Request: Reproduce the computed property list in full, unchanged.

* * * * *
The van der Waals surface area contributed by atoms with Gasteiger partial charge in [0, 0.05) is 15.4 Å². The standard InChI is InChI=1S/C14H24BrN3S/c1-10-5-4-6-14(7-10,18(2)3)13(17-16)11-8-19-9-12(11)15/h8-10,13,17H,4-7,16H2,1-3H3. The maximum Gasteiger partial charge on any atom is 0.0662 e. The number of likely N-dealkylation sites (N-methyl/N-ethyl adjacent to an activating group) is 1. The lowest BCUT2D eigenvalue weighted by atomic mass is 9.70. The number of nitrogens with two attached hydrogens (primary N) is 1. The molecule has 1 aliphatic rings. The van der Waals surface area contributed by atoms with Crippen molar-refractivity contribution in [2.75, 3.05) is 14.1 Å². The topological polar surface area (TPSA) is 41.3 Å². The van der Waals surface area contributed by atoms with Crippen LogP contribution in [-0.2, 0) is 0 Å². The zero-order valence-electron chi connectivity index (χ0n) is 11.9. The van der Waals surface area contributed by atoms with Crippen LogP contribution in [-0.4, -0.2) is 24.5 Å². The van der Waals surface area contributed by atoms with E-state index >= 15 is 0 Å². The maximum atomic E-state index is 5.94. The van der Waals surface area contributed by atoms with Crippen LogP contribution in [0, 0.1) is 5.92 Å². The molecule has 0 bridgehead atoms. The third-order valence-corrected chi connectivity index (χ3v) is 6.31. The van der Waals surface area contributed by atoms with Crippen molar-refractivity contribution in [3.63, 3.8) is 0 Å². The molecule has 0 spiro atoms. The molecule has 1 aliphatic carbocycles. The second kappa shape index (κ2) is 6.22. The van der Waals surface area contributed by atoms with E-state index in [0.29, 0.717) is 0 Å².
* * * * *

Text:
The van der Waals surface area contributed by atoms with Gasteiger partial charge in [0, 0.05) is 15.4 Å². The standard InChI is InChI=1S/C14H24BrN3S/c1-10-5-4-6-14(7-10,18(2)3)13(17-16)11-8-19-9-12(11)15/h8-10,13,17H,4-7,16H2,1-3H3. The maximum Gasteiger partial charge on any atom is 0.0662 e. The number of likely N-dealkylation sites (N-methyl/N-ethyl adjacent to an activating group) is 1. The lowest BCUT2D eigenvalue weighted by atomic mass is 9.70. The number of nitrogens with two attached hydrogens (primary N) is 1. The molecule has 1 aliphatic rings. The van der Waals surface area contributed by atoms with Crippen molar-refractivity contribution in [2.75, 3.05) is 14.1 Å². The topological polar surface area (TPSA) is 41.3 Å². The van der Waals surface area contributed by atoms with Crippen LogP contribution in [-0.2, 0) is 0 Å². The zero-order valence-electron chi connectivity index (χ0n) is 11.9. The van der Waals surface area contributed by atoms with Crippen LogP contribution in [-0.4, -0.2) is 24.5 Å². The van der Waals surface area contributed by atoms with E-state index >= 15 is 0 Å². The maximum atomic E-state index is 5.94. The van der Waals surface area contributed by atoms with Crippen LogP contribution in [0, 0.1) is 5.92 Å². The molecule has 0 bridgehead atoms. The third-order valence-corrected chi connectivity index (χ3v) is 6.31. The van der Waals surface area contributed by atoms with Crippen molar-refractivity contribution in [3.63, 3.8) is 0 Å². The molecule has 0 spiro atoms. The molecule has 1 aliphatic carbocycles. The second kappa shape index (κ2) is 6.22. The van der Waals surface area contributed by atoms with E-state index in [0.29, 0.717) is 0 Å².